Wednesday, 3 September 2008

Nationalistic Tendency Could Be the Wrong Strategy For Brazil

The Brazilian government is currently debating proposals to further its share in the country's oil industry. Petrobras, the largest oil producer in Brazil, is currently owned by both government and private sectors. However, following the recent discoveries of the Tupi field, the government is considering increasing its ownership rights into what will most definitely be a very profitable venture. A separate state owned oil company may therefore be set up in order to manage the country's oil exploration and production contracts in the subsalt cluster. Under this system, the government would own the oil but pay companies with part of the proceeds. Surely, Lula's administration is interested in using most of the 'oil money' to resolve social problems:

"The priority for the resources from pre-salt fields will be education and the eradication of poverty,'' Lula said in a speech to celebrate Brazil's independence today. "We'll turn perishable wealth, such as oil and gas, into a permanent source of wealth for the Brazilian people."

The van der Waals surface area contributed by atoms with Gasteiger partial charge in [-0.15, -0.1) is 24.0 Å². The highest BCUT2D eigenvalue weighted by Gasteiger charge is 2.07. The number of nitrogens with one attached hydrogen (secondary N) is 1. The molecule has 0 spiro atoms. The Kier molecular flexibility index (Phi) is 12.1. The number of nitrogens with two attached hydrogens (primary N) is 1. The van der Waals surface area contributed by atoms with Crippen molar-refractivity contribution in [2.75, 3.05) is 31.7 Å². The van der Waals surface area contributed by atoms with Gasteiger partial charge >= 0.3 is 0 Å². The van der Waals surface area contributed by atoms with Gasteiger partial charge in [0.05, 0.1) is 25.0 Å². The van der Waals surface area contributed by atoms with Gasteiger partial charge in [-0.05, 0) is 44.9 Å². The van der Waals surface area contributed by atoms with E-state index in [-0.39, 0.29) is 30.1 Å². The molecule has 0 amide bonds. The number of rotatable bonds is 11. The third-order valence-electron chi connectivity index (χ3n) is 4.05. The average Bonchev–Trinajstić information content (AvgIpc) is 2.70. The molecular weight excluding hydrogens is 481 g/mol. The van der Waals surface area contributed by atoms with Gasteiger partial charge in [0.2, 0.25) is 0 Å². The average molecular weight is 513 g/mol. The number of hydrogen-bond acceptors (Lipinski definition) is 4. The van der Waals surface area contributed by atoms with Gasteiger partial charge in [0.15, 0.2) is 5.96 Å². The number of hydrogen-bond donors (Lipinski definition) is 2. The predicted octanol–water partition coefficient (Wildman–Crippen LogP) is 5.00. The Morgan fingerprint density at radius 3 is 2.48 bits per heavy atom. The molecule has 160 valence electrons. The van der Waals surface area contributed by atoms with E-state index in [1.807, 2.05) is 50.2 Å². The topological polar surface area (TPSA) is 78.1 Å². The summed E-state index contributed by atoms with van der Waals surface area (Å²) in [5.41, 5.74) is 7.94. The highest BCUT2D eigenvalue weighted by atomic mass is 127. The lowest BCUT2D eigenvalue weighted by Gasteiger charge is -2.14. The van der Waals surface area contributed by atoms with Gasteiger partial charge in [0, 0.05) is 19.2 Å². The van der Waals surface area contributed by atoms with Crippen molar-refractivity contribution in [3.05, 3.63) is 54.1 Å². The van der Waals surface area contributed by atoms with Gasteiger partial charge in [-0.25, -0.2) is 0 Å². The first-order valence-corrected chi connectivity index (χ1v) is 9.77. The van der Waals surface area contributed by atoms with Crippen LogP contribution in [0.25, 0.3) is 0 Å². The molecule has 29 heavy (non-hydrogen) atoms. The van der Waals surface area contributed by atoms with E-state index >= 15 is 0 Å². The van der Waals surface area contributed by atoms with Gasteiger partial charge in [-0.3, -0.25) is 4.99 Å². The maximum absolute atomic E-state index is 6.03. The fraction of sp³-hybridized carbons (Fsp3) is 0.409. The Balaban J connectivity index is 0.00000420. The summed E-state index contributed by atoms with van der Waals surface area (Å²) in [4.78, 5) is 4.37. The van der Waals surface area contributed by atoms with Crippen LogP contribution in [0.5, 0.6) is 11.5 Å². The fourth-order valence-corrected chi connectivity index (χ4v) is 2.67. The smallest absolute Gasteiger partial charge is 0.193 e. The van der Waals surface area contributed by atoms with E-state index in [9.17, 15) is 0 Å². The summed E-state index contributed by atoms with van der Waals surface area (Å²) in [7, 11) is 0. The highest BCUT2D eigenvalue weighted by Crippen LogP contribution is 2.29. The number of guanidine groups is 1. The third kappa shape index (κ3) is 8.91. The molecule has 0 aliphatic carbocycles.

However, such nationalistic tendencies could send the wrong message to international investors who are willing to invest in the country. Protectionism is more of a foe than a friend of economic development and given the current global financial malaise, it would wiser to adopt liberalisation as the government's economic policy. In any event, it is first necessary to determine precisely how much oil there is before embarking on how it is likely to be shared.

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